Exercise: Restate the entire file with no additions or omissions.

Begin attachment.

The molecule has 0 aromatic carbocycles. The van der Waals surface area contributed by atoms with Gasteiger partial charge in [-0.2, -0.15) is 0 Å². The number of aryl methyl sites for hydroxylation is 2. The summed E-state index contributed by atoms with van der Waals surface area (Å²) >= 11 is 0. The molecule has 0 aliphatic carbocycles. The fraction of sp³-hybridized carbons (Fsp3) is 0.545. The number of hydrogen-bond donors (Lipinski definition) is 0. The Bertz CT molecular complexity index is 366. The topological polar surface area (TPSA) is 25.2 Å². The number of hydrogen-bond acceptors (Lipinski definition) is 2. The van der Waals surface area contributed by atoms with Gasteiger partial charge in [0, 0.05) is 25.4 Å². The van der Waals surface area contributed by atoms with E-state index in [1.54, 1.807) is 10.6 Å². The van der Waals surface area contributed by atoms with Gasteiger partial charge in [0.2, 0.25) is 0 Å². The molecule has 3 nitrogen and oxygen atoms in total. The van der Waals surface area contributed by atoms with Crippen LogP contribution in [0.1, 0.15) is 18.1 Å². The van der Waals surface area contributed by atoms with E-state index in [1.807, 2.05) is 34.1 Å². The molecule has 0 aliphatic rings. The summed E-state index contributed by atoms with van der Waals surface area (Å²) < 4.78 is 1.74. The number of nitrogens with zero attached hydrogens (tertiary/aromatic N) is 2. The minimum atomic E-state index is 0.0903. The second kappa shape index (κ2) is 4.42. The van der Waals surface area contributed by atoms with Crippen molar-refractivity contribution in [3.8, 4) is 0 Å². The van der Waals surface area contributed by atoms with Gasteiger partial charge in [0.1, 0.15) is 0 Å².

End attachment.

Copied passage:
The molecule has 0 aromatic carbocycles. The van der Waals surface area contributed by atoms with Gasteiger partial charge in [-0.2, -0.15) is 0 Å². The number of aryl methyl sites for hydroxylation is 2. The summed E-state index contributed by atoms with van der Waals surface area (Å²) >= 11 is 0. The molecule has 0 aliphatic carbocycles. The fraction of sp³-hybridized carbons (Fsp3) is 0.545. The number of hydrogen-bond donors (Lipinski definition) is 0. The Bertz CT molecular complexity index is 366. The topological polar surface area (TPSA) is 25.2 Å². The number of hydrogen-bond acceptors (Lipinski definition) is 2. The van der Waals surface area contributed by atoms with Gasteiger partial charge in [0, 0.05) is 25.4 Å². The van der Waals surface area contributed by atoms with E-state index in [1.54, 1.807) is 10.6 Å². The van der Waals surface area contributed by atoms with Gasteiger partial charge in [0.2, 0.25) is 0 Å². The molecule has 3 nitrogen and oxygen atoms in total. The van der Waals surface area contributed by atoms with Crippen LogP contribution in [0.1, 0.15) is 18.1 Å². The van der Waals surface area contributed by atoms with E-state index in [1.807, 2.05) is 34.1 Å². The molecule has 0 aliphatic rings. The summed E-state index contributed by atoms with van der Waals surface area (Å²) < 4.78 is 1.74. The number of nitrogens with zero attached hydrogens (tertiary/aromatic N) is 2. The minimum atomic E-state index is 0.0903. The second kappa shape index (κ2) is 4.42. The van der Waals surface area contributed by atoms with Crippen molar-refractivity contribution in [3.8, 4) is 0 Å². The van der Waals surface area contributed by atoms with Gasteiger partial charge in [0.1, 0.15) is 0 Å².